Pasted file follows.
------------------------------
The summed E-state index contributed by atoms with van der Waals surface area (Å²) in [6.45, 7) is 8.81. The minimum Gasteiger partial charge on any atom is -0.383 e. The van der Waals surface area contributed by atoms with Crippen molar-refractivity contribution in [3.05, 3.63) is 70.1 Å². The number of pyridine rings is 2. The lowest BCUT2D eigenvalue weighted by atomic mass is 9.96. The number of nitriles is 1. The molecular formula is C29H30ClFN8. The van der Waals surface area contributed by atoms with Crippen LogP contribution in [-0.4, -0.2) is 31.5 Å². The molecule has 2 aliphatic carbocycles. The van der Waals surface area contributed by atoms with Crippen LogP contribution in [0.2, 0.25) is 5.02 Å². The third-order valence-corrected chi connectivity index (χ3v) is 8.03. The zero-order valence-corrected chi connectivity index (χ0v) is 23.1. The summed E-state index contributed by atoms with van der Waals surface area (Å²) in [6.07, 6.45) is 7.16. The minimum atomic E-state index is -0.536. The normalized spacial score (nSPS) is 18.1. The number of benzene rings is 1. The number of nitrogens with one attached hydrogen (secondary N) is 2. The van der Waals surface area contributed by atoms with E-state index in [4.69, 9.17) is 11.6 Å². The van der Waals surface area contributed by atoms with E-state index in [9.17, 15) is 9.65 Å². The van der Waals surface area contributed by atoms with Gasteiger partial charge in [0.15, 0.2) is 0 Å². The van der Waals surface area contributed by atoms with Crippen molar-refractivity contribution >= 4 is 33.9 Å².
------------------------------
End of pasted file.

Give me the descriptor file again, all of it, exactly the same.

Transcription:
The summed E-state index contributed by atoms with van der Waals surface area (Å²) in [6.45, 7) is 8.81. The minimum Gasteiger partial charge on any atom is -0.383 e. The van der Waals surface area contributed by atoms with Crippen molar-refractivity contribution in [3.05, 3.63) is 70.1 Å². The number of pyridine rings is 2. The lowest BCUT2D eigenvalue weighted by atomic mass is 9.96. The number of nitriles is 1. The molecular formula is C29H30ClFN8. The van der Waals surface area contributed by atoms with Crippen LogP contribution in [-0.4, -0.2) is 31.5 Å². The molecule has 2 aliphatic carbocycles. The van der Waals surface area contributed by atoms with Crippen LogP contribution in [0.2, 0.25) is 5.02 Å². The third-order valence-corrected chi connectivity index (χ3v) is 8.03. The zero-order valence-corrected chi connectivity index (χ0v) is 23.1. The summed E-state index contributed by atoms with van der Waals surface area (Å²) in [6.07, 6.45) is 7.16. The minimum atomic E-state index is -0.536. The normalized spacial score (nSPS) is 18.1. The number of benzene rings is 1. The number of nitrogens with one attached hydrogen (secondary N) is 2. The van der Waals surface area contributed by atoms with E-state index in [4.69, 9.17) is 11.6 Å². The van der Waals surface area contributed by atoms with E-state index in [9.17, 15) is 9.65 Å². The van der Waals surface area contributed by atoms with Gasteiger partial charge in [0.15, 0.2) is 0 Å². The van der Waals surface area contributed by atoms with Crippen molar-refractivity contribution >= 4 is 33.9 Å².